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BioMed Research International
Volume 2014 (2014), Article ID 396727, 9 pages
Research Article

Gender-Specific DNA Methylome Analysis of a Han Chinese Longevity Population

1The Key Laboratory of Geriatrics, Beijing Hospital and Beijing Institute of Geriatrics, Ministry of Health, Beijing 100730, China
2Key Laboratory of Nutrition and Metabolism, Institute for Nutritional Sciences, Shanghai Institutes for Biological Sciences, Chinese Academy of Sciences, University of Chinese Academy of Sciences, Shanghai 200031, China
3Key Laboratory of Systems Biology, Shanghai Institutes for Biological Sciences, Chinese Academy of Sciences, University of Chinese Academy of Sciences, Shanghai 200031, China
4University of Science and Technology Beijing, Beijing 100083, China
5Department of Neurology, Jiangbin Hospital, Nanning, Guangxi 530021, China
6Yongfu Committee of the Chinese People’s Political Consultative Conference, Yongfu, Guangxi 541800, China
7Department of Cardiothoracic Surgery, Guangxi Maternal and Child Health Hospital, Nanning, Guangxi 530003, China

Received 28 November 2013; Accepted 28 February 2014; Published 14 April 2014

Academic Editor: Jean X. Gao

Copyright © 2014 Liang Sun et al. This is an open access article distributed under the Creative Commons Attribution License, which permits unrestricted use, distribution, and reproduction in any medium, provided the original work is properly cited.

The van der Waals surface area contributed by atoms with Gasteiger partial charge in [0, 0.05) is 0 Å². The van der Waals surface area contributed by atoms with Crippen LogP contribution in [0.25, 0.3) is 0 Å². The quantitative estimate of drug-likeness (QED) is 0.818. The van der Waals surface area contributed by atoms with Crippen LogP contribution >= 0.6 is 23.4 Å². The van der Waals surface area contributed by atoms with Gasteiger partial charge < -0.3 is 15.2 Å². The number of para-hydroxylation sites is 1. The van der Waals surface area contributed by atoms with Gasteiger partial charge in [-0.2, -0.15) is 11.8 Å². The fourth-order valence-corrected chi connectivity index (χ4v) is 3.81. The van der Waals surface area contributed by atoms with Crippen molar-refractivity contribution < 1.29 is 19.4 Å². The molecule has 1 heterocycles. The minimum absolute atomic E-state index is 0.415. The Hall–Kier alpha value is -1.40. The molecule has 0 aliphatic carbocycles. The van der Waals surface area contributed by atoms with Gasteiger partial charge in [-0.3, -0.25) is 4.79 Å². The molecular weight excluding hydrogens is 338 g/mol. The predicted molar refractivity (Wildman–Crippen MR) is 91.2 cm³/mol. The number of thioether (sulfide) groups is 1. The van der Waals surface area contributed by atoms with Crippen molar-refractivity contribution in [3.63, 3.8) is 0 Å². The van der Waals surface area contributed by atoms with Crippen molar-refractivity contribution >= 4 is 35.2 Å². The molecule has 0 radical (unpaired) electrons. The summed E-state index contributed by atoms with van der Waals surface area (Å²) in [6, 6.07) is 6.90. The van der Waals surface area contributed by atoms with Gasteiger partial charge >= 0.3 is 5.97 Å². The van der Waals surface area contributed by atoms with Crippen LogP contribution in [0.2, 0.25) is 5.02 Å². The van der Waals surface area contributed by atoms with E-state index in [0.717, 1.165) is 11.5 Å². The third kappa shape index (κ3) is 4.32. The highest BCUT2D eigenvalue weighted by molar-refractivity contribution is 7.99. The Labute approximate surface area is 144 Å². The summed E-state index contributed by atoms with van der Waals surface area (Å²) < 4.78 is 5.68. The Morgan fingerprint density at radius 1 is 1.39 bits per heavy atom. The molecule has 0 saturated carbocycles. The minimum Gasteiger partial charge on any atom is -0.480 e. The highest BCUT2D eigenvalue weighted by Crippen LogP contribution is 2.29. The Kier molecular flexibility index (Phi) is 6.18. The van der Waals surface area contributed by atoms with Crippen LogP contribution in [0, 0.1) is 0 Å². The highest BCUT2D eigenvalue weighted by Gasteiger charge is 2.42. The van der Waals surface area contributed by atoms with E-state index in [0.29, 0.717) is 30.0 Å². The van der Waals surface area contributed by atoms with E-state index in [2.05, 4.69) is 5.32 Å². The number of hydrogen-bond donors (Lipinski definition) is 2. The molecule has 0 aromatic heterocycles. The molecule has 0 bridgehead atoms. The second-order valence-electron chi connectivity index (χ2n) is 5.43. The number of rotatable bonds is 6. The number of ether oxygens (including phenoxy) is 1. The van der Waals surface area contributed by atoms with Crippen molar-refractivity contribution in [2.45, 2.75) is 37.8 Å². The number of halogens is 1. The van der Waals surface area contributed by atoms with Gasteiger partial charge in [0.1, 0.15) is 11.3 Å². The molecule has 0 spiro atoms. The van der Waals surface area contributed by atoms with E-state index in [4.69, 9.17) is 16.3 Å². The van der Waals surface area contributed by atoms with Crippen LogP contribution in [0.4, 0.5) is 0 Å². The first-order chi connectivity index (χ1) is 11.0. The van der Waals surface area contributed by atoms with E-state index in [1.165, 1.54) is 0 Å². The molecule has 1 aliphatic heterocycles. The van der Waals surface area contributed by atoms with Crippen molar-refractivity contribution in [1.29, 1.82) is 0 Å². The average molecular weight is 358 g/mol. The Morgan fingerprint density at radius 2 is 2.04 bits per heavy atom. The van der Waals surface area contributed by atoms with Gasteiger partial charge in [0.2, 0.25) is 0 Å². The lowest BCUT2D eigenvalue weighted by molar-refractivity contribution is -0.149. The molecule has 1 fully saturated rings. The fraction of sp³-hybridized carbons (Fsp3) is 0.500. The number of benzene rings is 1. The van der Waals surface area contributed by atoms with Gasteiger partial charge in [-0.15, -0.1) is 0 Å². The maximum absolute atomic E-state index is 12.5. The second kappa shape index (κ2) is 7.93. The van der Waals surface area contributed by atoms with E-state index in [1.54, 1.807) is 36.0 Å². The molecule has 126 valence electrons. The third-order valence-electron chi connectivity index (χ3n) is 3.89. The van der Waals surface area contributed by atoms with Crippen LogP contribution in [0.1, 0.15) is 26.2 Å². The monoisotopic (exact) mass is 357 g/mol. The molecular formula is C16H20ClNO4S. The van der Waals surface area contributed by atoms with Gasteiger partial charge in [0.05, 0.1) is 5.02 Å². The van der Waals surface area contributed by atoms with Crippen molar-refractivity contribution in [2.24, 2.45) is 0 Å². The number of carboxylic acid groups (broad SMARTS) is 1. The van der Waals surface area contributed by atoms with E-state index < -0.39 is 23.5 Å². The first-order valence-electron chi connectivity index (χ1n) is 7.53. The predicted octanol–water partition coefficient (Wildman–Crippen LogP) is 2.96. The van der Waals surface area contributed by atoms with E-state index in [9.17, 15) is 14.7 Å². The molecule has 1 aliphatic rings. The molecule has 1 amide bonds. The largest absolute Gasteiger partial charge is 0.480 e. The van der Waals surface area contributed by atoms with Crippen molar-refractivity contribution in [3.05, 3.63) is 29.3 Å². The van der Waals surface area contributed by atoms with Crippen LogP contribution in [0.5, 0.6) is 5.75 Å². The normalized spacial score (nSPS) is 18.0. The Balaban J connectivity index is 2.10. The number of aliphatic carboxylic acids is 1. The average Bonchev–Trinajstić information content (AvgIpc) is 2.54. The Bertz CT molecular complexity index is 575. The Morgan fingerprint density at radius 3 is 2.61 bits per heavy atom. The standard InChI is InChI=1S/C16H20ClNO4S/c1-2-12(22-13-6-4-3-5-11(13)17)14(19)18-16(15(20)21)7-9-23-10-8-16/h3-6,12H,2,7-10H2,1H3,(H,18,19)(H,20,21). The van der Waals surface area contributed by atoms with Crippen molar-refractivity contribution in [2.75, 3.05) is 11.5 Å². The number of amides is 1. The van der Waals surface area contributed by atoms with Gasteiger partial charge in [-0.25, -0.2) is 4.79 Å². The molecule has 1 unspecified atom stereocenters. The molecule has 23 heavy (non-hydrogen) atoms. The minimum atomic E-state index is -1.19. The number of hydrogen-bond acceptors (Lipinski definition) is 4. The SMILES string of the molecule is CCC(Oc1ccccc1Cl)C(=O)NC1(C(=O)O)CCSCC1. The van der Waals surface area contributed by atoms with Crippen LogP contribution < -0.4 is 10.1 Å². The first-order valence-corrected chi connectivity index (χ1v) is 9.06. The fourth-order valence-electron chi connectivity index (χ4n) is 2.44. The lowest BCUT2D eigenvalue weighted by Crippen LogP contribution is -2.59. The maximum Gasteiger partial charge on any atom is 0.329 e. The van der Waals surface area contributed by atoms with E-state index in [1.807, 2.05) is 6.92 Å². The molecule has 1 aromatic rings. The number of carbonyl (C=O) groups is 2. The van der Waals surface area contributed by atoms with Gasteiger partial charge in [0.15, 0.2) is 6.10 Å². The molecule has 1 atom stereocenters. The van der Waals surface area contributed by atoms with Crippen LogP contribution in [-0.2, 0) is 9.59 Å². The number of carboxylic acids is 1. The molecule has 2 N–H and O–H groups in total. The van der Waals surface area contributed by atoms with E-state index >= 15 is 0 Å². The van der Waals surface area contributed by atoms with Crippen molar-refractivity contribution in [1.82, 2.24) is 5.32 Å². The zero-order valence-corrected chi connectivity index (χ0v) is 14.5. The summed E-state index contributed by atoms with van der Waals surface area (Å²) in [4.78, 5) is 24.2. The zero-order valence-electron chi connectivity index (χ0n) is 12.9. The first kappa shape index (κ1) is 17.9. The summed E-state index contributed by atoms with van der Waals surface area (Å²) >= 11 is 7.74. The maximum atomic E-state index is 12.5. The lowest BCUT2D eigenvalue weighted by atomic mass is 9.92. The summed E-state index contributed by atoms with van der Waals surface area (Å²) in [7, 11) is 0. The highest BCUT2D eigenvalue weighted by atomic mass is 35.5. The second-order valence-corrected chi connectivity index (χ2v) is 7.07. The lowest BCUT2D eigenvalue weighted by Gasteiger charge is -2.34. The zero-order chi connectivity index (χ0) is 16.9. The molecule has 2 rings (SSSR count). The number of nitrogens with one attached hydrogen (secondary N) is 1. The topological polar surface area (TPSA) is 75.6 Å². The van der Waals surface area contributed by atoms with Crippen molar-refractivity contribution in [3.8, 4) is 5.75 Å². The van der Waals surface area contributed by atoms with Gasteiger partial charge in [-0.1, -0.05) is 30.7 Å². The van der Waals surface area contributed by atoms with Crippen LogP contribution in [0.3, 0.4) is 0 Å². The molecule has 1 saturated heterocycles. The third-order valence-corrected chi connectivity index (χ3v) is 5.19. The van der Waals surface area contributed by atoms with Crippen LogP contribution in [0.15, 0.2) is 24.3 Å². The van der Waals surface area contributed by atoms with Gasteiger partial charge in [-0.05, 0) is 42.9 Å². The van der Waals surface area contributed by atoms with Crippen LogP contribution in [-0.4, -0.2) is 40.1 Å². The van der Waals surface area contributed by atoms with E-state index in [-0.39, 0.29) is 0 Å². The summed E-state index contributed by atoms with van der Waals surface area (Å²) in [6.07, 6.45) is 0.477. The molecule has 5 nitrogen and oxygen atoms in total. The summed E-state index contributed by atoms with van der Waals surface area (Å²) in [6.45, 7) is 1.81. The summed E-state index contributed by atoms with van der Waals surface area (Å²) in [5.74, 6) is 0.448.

Human longevity is always a biological hotspot and so much effort has been devoted to identifying genes and genetic variations associated with longer lives. Most of the demographic studies have highlighted that females have a longer life span than males. The reasons for this are not entirely clear. In this study, we carried out a pool-based, epigenome-wide investigation of DNA methylation profiles in male and female nonagenarians/centenarians using the Illumina 450 K Methylation Beadchip assays. Although no significant difference was detected for the average methylation levels of examined CpGs (or probes) between male and female samples, a significant number of differentially methylated probes (DMPs) were identified, which appeared to be enriched in certain chromosome regions and certain parts of genes. Further analysis of DMP-containing genes (named DMGs) revealed that almost all of them are solely hypermethylated or hypomethylated. Functional enrichment analysis of these DMGs indicated that DNA hypermethylation and hypomethylation may regulate genes involved in different biological processes, such as hormone regulation, neuron projection, and disease-related pathways. This is the first effort to explore the gender-based methylome difference in nonagenarians/centenarians, which may provide new insights into the complex mechanism of longevity gender gap of human beings.